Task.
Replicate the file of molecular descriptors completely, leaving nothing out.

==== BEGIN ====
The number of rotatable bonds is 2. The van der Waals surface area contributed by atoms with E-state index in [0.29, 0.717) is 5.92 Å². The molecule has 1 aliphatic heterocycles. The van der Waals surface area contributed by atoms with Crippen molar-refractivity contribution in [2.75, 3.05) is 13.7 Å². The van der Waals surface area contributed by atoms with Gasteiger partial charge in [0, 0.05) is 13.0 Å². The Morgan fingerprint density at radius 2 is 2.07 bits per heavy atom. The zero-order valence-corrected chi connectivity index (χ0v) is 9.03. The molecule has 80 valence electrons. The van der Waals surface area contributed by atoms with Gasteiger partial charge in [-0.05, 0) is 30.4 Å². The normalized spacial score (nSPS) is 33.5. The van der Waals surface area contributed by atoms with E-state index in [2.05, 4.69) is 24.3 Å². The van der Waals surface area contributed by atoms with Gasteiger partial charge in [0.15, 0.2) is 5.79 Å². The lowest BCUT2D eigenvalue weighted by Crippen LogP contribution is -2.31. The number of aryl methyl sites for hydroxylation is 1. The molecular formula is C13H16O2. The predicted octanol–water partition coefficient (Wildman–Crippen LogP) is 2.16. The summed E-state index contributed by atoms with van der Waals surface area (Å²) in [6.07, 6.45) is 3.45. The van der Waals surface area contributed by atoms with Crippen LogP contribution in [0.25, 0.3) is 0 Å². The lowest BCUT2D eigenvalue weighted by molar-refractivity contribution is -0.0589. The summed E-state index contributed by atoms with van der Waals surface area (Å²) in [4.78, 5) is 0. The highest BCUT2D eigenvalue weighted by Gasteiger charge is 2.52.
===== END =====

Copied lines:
The number of rotatable bonds is 2. The van der Waals surface area contributed by atoms with E-state index in [0.29, 0.717) is 5.92 Å². The molecule has 1 aliphatic heterocycles. The van der Waals surface area contributed by atoms with Crippen molar-refractivity contribution in [2.75, 3.05) is 13.7 Å². The van der Waals surface area contributed by atoms with Gasteiger partial charge in [0, 0.05) is 13.0 Å². The Morgan fingerprint density at radius 2 is 2.07 bits per heavy atom. The zero-order valence-corrected chi connectivity index (χ0v) is 9.03. The molecule has 80 valence electrons. The van der Waals surface area contributed by atoms with Gasteiger partial charge in [-0.05, 0) is 30.4 Å². The normalized spacial score (nSPS) is 33.5. The van der Waals surface area contributed by atoms with E-state index in [2.05, 4.69) is 24.3 Å². The van der Waals surface area contributed by atoms with Gasteiger partial charge in [0.15, 0.2) is 5.79 Å². The lowest BCUT2D eigenvalue weighted by Crippen LogP contribution is -2.31. The number of aryl methyl sites for hydroxylation is 1. The molecular formula is C13H16O2. The predicted octanol–water partition coefficient (Wildman–Crippen LogP) is 2.16. The summed E-state index contributed by atoms with van der Waals surface area (Å²) in [6.07, 6.45) is 3.45. The van der Waals surface area contributed by atoms with Crippen LogP contribution in [0.25, 0.3) is 0 Å². The lowest BCUT2D eigenvalue weighted by molar-refractivity contribution is -0.0589. The summed E-state index contributed by atoms with van der Waals surface area (Å²) in [4.78, 5) is 0. The highest BCUT2D eigenvalue weighted by Gasteiger charge is 2.52.